When Trump had Covid-19 last month, he received Regeneron's experimental antibody treatment, which is still in large-scale clinical trials but has been available for compassionate use - something the FDA has to approve on an individual basis, as it did for the President. Drugmaker Regeneron came up with REGEN-COV2 (a combination of two lab-made antibodies) that helped in reduction of COVID-19 infected patients needing hospitalizations or emergency room visits.
"Authorizing these monoclonal antibody therapies may help outpatients avoid hospitalization and alleviate the burden on our health care system", said Stephen Hahn, commissioner of the Food and Drug Administration. REGN-COV2 was one of the treatments President Donald Trump received after he was admitted to the hospital with Covid-19. A similar antibody therapy made by Eli Lilly & Co. received emergency clearance from the FDA on November 9.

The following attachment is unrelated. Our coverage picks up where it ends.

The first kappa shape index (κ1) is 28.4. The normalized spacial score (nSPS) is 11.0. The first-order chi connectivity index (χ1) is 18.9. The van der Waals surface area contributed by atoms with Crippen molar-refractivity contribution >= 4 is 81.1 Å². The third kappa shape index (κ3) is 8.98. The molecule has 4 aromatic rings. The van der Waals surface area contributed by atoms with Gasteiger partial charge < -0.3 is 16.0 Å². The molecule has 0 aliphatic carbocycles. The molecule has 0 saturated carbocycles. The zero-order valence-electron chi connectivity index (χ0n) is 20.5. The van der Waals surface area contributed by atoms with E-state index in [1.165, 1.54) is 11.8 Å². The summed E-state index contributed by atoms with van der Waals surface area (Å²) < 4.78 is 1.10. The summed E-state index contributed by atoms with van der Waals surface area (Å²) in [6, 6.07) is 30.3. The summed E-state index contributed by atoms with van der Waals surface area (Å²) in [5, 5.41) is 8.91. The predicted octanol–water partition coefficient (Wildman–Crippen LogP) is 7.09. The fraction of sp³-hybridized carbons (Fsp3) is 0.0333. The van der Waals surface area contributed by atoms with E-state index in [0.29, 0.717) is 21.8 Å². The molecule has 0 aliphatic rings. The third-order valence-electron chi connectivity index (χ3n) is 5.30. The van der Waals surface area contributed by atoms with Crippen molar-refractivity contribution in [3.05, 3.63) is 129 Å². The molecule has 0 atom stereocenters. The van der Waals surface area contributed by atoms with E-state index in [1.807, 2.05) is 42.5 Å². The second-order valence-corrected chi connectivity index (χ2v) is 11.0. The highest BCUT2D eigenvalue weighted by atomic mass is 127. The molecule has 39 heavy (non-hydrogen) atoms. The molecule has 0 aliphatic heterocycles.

The treatment is part of a class of drugs known as monoclonal antibodies, which are manufactured copies of antibodies created by the human body to fight infections.
They work by binding to a surface protein of the SARS-CoV-2 virus and stopping it from invading human cells.
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The FDA allowed its use in adults and children 12 and over who weigh at least 88 pounds (40 kilograms) and who are at high risk of severe illness from COVID-19 because of age or certain other medical conditions.
This compared to nine percent in placebo-treated patients. Patients with other conditions like diabetes, cardiovascular disease or chronic kidney disease also qualify for the drug.
These will be available to United States patients at no out-of-pocket cost under the terms of a usa government program.
Initial supplies will likely be vastly outstripped by demand as the USA has surged past 10 million reported cases, with the country facing what health experts say will be a dark winter due uncontrolled spread of the virus.
As TheBlaze reported, Carson contracted COVID-19 about two weeks ago.
Regeneron has received more than $450 million from the U.S. government for its Covid-19 drug development efforts under Operation Warp Speed.
The emergency authorisation for Regeneron's drug is, however, limited in scope.